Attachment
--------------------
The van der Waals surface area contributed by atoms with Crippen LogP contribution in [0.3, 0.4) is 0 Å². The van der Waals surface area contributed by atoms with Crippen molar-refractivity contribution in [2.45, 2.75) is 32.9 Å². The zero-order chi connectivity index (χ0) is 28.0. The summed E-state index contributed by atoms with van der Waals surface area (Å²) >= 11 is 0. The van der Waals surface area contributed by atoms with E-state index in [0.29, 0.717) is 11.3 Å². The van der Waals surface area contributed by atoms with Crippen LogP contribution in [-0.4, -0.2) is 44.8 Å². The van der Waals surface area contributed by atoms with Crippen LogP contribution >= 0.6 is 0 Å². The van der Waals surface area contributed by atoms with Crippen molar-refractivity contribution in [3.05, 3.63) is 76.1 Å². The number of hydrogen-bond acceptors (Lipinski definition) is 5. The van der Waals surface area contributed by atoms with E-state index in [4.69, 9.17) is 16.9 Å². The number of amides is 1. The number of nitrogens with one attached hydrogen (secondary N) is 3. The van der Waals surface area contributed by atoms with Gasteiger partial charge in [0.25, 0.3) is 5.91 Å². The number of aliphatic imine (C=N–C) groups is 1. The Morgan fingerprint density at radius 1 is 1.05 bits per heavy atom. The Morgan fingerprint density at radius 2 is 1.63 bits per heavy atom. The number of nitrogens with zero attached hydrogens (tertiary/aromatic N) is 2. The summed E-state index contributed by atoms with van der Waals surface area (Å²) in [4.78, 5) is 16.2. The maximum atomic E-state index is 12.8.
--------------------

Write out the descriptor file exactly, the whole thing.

The van der Waals surface area contributed by atoms with Crippen LogP contribution in [0.3, 0.4) is 0 Å². The van der Waals surface area contributed by atoms with Crippen molar-refractivity contribution in [2.45, 2.75) is 32.9 Å². The zero-order chi connectivity index (χ0) is 28.0. The summed E-state index contributed by atoms with van der Waals surface area (Å²) >= 11 is 0. The van der Waals surface area contributed by atoms with E-state index in [0.29, 0.717) is 11.3 Å². The van der Waals surface area contributed by atoms with Crippen LogP contribution in [-0.4, -0.2) is 44.8 Å². The van der Waals surface area contributed by atoms with Crippen LogP contribution >= 0.6 is 0 Å². The van der Waals surface area contributed by atoms with Crippen molar-refractivity contribution in [3.05, 3.63) is 76.1 Å². The number of hydrogen-bond acceptors (Lipinski definition) is 5. The van der Waals surface area contributed by atoms with E-state index in [4.69, 9.17) is 16.9 Å². The number of amides is 1. The number of nitrogens with one attached hydrogen (secondary N) is 3. The van der Waals surface area contributed by atoms with Gasteiger partial charge in [0.25, 0.3) is 5.91 Å². The number of aliphatic imine (C=N–C) groups is 1. The Morgan fingerprint density at radius 1 is 1.05 bits per heavy atom. The Morgan fingerprint density at radius 2 is 1.63 bits per heavy atom. The number of nitrogens with zero attached hydrogens (tertiary/aromatic N) is 2. The summed E-state index contributed by atoms with van der Waals surface area (Å²) in [4.78, 5) is 16.2. The maximum atomic E-state index is 12.8.